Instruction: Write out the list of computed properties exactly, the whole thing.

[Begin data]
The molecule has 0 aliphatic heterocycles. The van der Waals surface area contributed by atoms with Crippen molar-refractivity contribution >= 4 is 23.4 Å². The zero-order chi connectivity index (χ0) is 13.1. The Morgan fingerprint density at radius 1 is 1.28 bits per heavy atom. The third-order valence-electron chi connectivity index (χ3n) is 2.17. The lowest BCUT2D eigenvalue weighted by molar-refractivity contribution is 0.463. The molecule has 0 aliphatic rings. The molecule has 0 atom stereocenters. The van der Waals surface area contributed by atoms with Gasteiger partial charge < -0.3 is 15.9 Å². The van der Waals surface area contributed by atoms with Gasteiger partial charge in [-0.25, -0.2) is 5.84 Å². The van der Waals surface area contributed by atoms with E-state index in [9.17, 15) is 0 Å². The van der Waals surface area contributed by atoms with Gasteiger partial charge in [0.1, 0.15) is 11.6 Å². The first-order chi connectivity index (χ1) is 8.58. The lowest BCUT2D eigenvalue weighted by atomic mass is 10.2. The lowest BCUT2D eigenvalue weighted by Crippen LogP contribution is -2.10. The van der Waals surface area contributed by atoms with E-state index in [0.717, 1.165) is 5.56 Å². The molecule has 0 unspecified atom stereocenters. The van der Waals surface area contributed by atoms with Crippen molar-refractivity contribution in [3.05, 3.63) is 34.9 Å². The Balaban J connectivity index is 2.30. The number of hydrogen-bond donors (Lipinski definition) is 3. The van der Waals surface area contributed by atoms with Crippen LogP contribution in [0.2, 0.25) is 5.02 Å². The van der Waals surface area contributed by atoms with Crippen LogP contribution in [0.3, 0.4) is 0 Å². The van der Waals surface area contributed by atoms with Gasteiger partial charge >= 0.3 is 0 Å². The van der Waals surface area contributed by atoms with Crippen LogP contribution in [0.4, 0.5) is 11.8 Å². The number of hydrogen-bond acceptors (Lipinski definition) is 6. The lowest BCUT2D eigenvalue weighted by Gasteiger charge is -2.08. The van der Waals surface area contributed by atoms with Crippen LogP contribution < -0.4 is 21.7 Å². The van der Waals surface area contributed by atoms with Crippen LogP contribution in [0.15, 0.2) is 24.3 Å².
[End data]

The molecule has 0 aliphatic heterocycles. The van der Waals surface area contributed by atoms with Crippen molar-refractivity contribution >= 4 is 23.4 Å². The zero-order chi connectivity index (χ0) is 13.1. The Morgan fingerprint density at radius 1 is 1.28 bits per heavy atom. The third-order valence-electron chi connectivity index (χ3n) is 2.17. The lowest BCUT2D eigenvalue weighted by molar-refractivity contribution is 0.463. The molecule has 0 aliphatic rings. The molecule has 0 atom stereocenters. The van der Waals surface area contributed by atoms with Gasteiger partial charge < -0.3 is 15.9 Å². The van der Waals surface area contributed by atoms with Gasteiger partial charge in [-0.25, -0.2) is 5.84 Å². The van der Waals surface area contributed by atoms with E-state index in [9.17, 15) is 0 Å². The van der Waals surface area contributed by atoms with Gasteiger partial charge in [0.1, 0.15) is 11.6 Å². The first-order chi connectivity index (χ1) is 8.58. The lowest BCUT2D eigenvalue weighted by atomic mass is 10.2. The lowest BCUT2D eigenvalue weighted by Crippen LogP contribution is -2.10. The van der Waals surface area contributed by atoms with E-state index in [0.717, 1.165) is 5.56 Å². The molecule has 0 unspecified atom stereocenters. The van der Waals surface area contributed by atoms with Crippen molar-refractivity contribution in [3.05, 3.63) is 34.9 Å². The Balaban J connectivity index is 2.30. The number of hydrogen-bond donors (Lipinski definition) is 3. The van der Waals surface area contributed by atoms with Crippen LogP contribution in [0.2, 0.25) is 5.02 Å². The van der Waals surface area contributed by atoms with Crippen LogP contribution in [0.3, 0.4) is 0 Å². The van der Waals surface area contributed by atoms with Gasteiger partial charge >= 0.3 is 0 Å². The van der Waals surface area contributed by atoms with Crippen LogP contribution in [0.4, 0.5) is 11.8 Å². The number of hydrogen-bond acceptors (Lipinski definition) is 6. The lowest BCUT2D eigenvalue weighted by Gasteiger charge is -2.08. The van der Waals surface area contributed by atoms with Crippen LogP contribution < -0.4 is 21.7 Å². The van der Waals surface area contributed by atoms with Crippen LogP contribution in [0.15, 0.2) is 24.3 Å².